“As I said, I am really happy with the win, and I am really happy to play in front of this Singaporean crowd here for another day, and I look forward to being here tomorrow.”

The other semi-final will see Peru’s Diego Elias and Egypt’s Mostafa Asal do battle on Saturday.

Mostafa Asal volleys against Victor Crouin

Asal was in top form as he overcame France’s Victor Crouin in straight games, winning all three 11-4. The No.2 seed was relentless in his hitting to the back corners, pulverising the ball to find a great length at a pace that was uncomfortable for the Frenchman to deal with. The Egyptian stayed in front of Crouin for large parts of the match with Crouin unable to get the ball past the wingspan of Asal.

The world No.4 motored through each game with devastating effect, using his backhand drop and kill combination whenever the chance presented itself.

Asal said: “It’s amazing to be here again, thanks for the crowd for coming today. It’s an honour to be here and playing one of the best tournaments.

“Victor is one of the toughest opponents to play – he’s my generation. We didn’t play together in the World Junior Championships but I saw him in the finals as I was losing in the quarters. So to play against him and to see my generation playing with me makes me feel I’m not alone with all the older guys here.”

Diego Elias gets in front of Mazen Hesham

World No.5 Diego Elias completed the semi-final line up at the OCBC Arena with an 11-9, 11-2, 11-9 win over talented Egyptian Mazen Hesham.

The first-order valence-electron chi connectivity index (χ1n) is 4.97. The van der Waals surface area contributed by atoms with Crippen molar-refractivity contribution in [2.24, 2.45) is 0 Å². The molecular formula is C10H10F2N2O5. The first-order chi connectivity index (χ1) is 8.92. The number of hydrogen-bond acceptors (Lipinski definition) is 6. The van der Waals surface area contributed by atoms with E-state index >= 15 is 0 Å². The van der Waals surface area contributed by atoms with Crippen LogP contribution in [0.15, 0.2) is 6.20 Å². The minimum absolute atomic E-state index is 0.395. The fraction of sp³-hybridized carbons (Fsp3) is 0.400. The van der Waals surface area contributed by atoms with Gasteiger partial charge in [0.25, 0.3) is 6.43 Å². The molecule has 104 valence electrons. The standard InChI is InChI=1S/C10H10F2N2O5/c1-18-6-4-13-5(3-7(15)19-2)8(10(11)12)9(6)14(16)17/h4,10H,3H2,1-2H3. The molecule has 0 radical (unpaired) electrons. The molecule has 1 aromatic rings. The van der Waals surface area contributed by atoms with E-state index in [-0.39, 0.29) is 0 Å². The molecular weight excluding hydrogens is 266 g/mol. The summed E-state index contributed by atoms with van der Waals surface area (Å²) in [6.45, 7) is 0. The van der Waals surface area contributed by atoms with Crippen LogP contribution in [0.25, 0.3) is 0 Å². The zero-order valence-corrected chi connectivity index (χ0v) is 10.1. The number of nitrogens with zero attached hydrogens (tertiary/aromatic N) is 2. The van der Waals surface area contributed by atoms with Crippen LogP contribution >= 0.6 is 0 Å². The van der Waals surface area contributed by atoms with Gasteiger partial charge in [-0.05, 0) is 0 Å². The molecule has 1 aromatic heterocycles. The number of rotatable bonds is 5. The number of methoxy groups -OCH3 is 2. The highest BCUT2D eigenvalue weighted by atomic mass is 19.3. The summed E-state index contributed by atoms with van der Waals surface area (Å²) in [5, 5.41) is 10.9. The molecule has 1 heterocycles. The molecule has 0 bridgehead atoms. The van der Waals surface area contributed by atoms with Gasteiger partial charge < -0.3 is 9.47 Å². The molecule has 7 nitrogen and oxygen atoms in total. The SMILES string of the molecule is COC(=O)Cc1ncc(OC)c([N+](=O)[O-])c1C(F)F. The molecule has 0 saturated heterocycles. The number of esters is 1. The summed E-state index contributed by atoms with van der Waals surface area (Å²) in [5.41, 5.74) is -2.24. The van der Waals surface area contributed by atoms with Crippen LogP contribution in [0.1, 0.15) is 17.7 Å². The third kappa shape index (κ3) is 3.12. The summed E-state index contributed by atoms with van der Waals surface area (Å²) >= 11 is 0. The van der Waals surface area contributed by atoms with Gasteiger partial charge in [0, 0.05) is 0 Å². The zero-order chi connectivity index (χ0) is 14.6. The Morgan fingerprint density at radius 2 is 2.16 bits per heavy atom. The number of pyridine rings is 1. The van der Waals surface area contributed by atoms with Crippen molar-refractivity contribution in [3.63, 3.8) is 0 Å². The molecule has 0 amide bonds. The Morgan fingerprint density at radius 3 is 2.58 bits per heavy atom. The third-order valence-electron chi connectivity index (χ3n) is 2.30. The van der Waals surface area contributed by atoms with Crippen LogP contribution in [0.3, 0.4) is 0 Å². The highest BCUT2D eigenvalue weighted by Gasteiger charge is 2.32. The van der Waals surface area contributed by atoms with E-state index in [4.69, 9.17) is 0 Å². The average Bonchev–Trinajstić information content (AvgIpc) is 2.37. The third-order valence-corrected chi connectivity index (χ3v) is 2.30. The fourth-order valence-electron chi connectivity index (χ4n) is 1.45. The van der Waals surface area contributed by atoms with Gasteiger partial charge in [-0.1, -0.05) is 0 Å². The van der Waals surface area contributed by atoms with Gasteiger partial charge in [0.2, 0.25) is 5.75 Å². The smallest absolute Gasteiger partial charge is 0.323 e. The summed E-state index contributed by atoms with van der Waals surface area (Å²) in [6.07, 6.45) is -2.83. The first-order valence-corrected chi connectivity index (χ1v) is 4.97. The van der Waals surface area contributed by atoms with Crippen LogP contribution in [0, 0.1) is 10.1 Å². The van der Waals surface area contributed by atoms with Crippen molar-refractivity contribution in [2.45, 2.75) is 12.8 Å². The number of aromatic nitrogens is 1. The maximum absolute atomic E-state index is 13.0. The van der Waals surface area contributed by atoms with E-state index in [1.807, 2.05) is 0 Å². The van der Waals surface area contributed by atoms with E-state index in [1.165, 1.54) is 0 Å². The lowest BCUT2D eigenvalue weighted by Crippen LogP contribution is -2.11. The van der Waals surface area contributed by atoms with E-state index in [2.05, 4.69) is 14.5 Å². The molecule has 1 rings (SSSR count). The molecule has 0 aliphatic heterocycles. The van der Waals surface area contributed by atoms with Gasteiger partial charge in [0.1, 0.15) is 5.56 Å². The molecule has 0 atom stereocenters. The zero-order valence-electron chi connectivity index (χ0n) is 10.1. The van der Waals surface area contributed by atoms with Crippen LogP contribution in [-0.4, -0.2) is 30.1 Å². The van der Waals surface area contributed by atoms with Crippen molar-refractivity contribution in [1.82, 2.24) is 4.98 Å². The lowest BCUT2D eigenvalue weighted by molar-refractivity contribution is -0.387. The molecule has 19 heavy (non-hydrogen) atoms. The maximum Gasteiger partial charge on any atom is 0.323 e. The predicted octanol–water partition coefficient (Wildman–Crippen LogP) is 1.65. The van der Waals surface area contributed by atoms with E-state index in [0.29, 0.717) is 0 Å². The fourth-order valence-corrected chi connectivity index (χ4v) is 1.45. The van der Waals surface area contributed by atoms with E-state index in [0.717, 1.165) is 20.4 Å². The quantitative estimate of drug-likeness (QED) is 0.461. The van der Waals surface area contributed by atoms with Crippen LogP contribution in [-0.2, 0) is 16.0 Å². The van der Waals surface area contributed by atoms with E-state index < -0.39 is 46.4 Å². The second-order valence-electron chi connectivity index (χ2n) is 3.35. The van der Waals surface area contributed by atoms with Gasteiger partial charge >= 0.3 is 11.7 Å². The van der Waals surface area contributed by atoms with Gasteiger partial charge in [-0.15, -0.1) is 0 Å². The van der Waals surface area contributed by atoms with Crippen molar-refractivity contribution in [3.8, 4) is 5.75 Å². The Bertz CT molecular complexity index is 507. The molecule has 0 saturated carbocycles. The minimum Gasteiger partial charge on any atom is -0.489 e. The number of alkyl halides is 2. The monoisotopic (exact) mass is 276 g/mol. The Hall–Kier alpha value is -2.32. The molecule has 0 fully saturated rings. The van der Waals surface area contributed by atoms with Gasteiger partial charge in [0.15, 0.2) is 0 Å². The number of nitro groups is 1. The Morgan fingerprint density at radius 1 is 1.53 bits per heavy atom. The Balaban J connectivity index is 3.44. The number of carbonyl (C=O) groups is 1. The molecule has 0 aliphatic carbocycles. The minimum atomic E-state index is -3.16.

The match was always going to be an entertaining one, with both players capable of producing dazzling winners from anywhere on the court. Elias, unsurprisingly, came out the stronger of the two and started to test the physicality of Hesham, who has been struggling with injuries.

Elias said: “It was very tough. I’ve been training with Mazen since the summer, we’ve become very good friends and I knew it would be a very good match. I’m just very happy with the win, I’m glad I could close it out. I know he’s a slow starter so I took advantage of that but I knew by the end it was going to be very tough.

“I think I’m playing well, I’m moving well. It was a good test today with Mazen because he’s very random and plays a lot to the front and I’m glad I could get all those shots so I’m very happy with my movement.

“I think the semi-final will be a tough one. Mostafa is playing very well so I just need to go back now and recover to get ready for that one.”

The MARIGOLD Singapore Squash Open semi-finals begin tomorrow (Saturday, November 19) at 14:00 local time (GMT+8). All of the action from the OCBC Arena will be streamed live on SQUASHTV.

MARIGOLD Singapore Squash Open, OCBC Arena, Singapore.

Men’s Quarter-Finals:
[6] Joel Makin (WAL) bt Eain Yow Ng (MAS) 3-1: 11-9, 11-3, 8-11, 11-8 (65m)
[4] Mohamed ElShorbagy (ENG) bt [5] Tarek Momen (EGY) 3-0: 12-10, 11-6, 11-9 (41m)
[3] Diego Elias (PER) bt [7] Mazen Hesham (EGY) 3-0: 11-9, 11-2, 11-9 (37m)
[2] Mostafa Asal (EGY) bt [8] Victor Crouin (FRA) 3-0: 11-4, 11-4, 11-4 (39m)

Men’s Semi-Finals (Saturday, November 19):
[6] Joel Makin (WAL) v [4] Mohamed ElShorbagy (ENG)
[3] Diego Elias (PER) v [2] Mostafa Asal (EGY)

Women’s Quarter-Finals:
[1] Amanda Sobhy (USA) bt Nele Gilis (BEL) 3-2: 7-11, 11-7, 4-11, 11-9, 12-10 (65m)
[3] Nour El Tayeb (EGY) bt [5] Rowan Elaraby (EGY) 3-0: 12-10, 11-4, 11-4 (29m)
Sabrina Sobhy (USA) bt [4] Sarah-Jane Perry (ENG) 3-0: 11-9, 11-8, 11-6 (32m)
[2] Joelle King (NZL) bt [8] Tinne Gilis (BEL) 3-0: 11-8, 11-7, 11-8 (29m)

Women’s Semi-Finals (Saturday, November 19):
[1] Amanda Sobhy (USA) v [3] Nour El Tayeb (EGY)
Sabrina Sobhy (USA) v [2] Joelle King (NZL)

Pictures courtesy of PSA World Tour and Singapore Squash